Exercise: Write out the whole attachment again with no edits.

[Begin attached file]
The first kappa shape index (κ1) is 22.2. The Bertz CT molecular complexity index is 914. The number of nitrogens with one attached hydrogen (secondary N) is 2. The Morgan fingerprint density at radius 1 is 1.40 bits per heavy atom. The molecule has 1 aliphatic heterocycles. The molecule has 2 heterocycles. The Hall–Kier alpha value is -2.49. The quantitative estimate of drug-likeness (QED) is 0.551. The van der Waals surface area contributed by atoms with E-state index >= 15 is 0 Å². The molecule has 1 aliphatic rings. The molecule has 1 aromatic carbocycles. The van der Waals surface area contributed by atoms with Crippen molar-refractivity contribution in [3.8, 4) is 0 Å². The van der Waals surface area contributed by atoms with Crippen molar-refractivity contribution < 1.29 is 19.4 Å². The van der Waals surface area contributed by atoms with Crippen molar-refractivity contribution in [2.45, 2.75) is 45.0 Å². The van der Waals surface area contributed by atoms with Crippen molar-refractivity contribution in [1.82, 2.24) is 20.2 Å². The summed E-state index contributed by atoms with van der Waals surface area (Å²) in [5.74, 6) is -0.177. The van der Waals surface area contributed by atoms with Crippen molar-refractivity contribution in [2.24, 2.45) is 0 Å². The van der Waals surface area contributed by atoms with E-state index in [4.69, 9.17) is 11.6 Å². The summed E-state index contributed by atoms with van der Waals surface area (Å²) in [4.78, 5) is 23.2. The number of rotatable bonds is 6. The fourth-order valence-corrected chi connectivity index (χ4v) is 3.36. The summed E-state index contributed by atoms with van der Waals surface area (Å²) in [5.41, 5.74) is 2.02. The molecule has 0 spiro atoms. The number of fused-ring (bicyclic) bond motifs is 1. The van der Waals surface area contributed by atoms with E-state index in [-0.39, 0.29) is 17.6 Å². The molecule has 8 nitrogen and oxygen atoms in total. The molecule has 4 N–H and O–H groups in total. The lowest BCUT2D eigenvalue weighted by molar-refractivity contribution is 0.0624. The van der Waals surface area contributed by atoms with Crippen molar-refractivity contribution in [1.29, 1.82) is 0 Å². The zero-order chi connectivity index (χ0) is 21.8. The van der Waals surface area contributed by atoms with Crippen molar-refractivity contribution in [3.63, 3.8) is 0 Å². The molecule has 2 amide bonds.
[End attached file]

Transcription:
The first kappa shape index (κ1) is 22.2. The Bertz CT molecular complexity index is 914. The number of nitrogens with one attached hydrogen (secondary N) is 2. The Morgan fingerprint density at radius 1 is 1.40 bits per heavy atom. The molecule has 1 aliphatic heterocycles. The molecule has 2 heterocycles. The Hall–Kier alpha value is -2.49. The quantitative estimate of drug-likeness (QED) is 0.551. The van der Waals surface area contributed by atoms with E-state index >= 15 is 0 Å². The molecule has 1 aliphatic rings. The molecule has 1 aromatic carbocycles. The van der Waals surface area contributed by atoms with Crippen molar-refractivity contribution in [3.8, 4) is 0 Å². The van der Waals surface area contributed by atoms with Crippen molar-refractivity contribution < 1.29 is 19.4 Å². The van der Waals surface area contributed by atoms with Crippen molar-refractivity contribution in [2.45, 2.75) is 45.0 Å². The van der Waals surface area contributed by atoms with Crippen molar-refractivity contribution in [1.82, 2.24) is 20.2 Å². The summed E-state index contributed by atoms with van der Waals surface area (Å²) in [5.74, 6) is -0.177. The van der Waals surface area contributed by atoms with Crippen molar-refractivity contribution in [2.24, 2.45) is 0 Å². The van der Waals surface area contributed by atoms with E-state index in [4.69, 9.17) is 11.6 Å². The summed E-state index contributed by atoms with van der Waals surface area (Å²) in [4.78, 5) is 23.2. The number of rotatable bonds is 6. The fourth-order valence-corrected chi connectivity index (χ4v) is 3.36. The summed E-state index contributed by atoms with van der Waals surface area (Å²) in [5.41, 5.74) is 2.02. The molecule has 0 spiro atoms. The number of fused-ring (bicyclic) bond motifs is 1. The van der Waals surface area contributed by atoms with E-state index in [-0.39, 0.29) is 17.6 Å². The molecule has 8 nitrogen and oxygen atoms in total. The molecule has 4 N–H and O–H groups in total. The lowest BCUT2D eigenvalue weighted by molar-refractivity contribution is 0.0624. The van der Waals surface area contributed by atoms with Crippen molar-refractivity contribution in [1.29, 1.82) is 0 Å². The zero-order chi connectivity index (χ0) is 21.8. The van der Waals surface area contributed by atoms with Crippen molar-refractivity contribution in [3.63, 3.8) is 0 Å². The molecule has 2 amide bonds.